Primary myelofibrosis

  • 1.5 per 100000, M=F, 50-60 years
  • Myeloproliferative neoplasm of unknown etiology
  • Clonal proliferation of hematopoietic stem cells
  • Progressive bone marrow fibrosis leads to anemia, splenomegaly and extramedullary hematopoiesis
  • JAK2 genetic abnormality in 55% cases
  • Pancytopenia with abnormal red cell morphology
  • Weakness, dyspnea, weight loss
  • Increased risk of infection and gout
  • Sites of extramedullary hematopoiesis: liver, spleen, lymph nodes, lung, choroid plexus, kidney
  • Death in 2-3 years if allogenic stem cell transplant is not done. Leukemia may also develop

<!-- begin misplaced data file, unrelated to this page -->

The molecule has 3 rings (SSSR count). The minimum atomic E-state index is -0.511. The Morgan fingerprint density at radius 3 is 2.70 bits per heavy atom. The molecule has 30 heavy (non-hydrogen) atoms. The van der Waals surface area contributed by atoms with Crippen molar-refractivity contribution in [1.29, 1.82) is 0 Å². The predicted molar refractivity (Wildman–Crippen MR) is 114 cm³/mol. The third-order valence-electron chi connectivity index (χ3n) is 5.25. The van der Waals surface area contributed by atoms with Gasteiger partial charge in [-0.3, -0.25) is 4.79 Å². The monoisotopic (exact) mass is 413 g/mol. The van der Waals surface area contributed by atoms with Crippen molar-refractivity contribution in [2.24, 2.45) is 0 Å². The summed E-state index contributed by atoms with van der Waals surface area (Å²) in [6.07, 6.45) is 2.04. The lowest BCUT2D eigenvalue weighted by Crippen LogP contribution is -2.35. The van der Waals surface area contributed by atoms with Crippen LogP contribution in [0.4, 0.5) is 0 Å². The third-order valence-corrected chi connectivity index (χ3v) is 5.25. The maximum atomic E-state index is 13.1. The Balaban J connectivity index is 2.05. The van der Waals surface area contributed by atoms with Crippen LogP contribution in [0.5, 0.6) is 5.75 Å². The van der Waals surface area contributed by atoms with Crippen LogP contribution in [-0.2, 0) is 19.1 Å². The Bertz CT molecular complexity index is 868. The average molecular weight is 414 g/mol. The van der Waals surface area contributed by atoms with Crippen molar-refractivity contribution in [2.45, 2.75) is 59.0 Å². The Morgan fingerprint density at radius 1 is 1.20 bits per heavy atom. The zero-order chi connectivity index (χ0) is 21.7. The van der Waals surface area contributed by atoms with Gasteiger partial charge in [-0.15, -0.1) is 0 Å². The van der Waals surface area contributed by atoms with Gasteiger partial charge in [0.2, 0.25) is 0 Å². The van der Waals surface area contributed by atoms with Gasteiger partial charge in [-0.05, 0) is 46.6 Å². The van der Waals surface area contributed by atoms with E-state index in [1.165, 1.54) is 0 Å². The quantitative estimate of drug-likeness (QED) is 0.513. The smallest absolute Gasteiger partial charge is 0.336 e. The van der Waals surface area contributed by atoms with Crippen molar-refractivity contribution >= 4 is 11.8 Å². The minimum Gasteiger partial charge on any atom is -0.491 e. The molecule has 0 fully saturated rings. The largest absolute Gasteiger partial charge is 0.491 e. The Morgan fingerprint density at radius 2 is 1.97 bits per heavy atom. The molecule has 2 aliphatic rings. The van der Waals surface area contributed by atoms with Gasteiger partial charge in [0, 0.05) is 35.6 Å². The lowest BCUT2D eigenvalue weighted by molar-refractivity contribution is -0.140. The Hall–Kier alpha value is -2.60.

• Bone sclerosis – diffuse, patchy, mainly in axial skeleton and in major long bone metaphyses
  • Sclerosis – due to trabecular and endosteal new bone formation, this reduces marrow diameter
  • Lucent areas in bone due to fibrous tissue
  • Periosteal reaction – 1/3 of cases – at medial aspect of distal femur and proximal tibia
  • Mixed sclerotic and lytic pattern – ‘superscan’ appearance
  • MRI shows synovium infiltration by bone marrow elements
  • Leukemic conversion shows extraosseous soft tissue mass
  • Extramedullary hematopoiesis – hepatosplenomegaly, bilateral paravertebral masses in thorax, enlargement of ribs, pre-sacral mass. Fat containing non calcifying lesions. Fat signal suggests inactivity. Enhancement suggests activity
Read more

Guermazi, A., et al. “Imaging findings in patients with myelofibrosis.” European radiology 9.7 (1999): 1366-1375.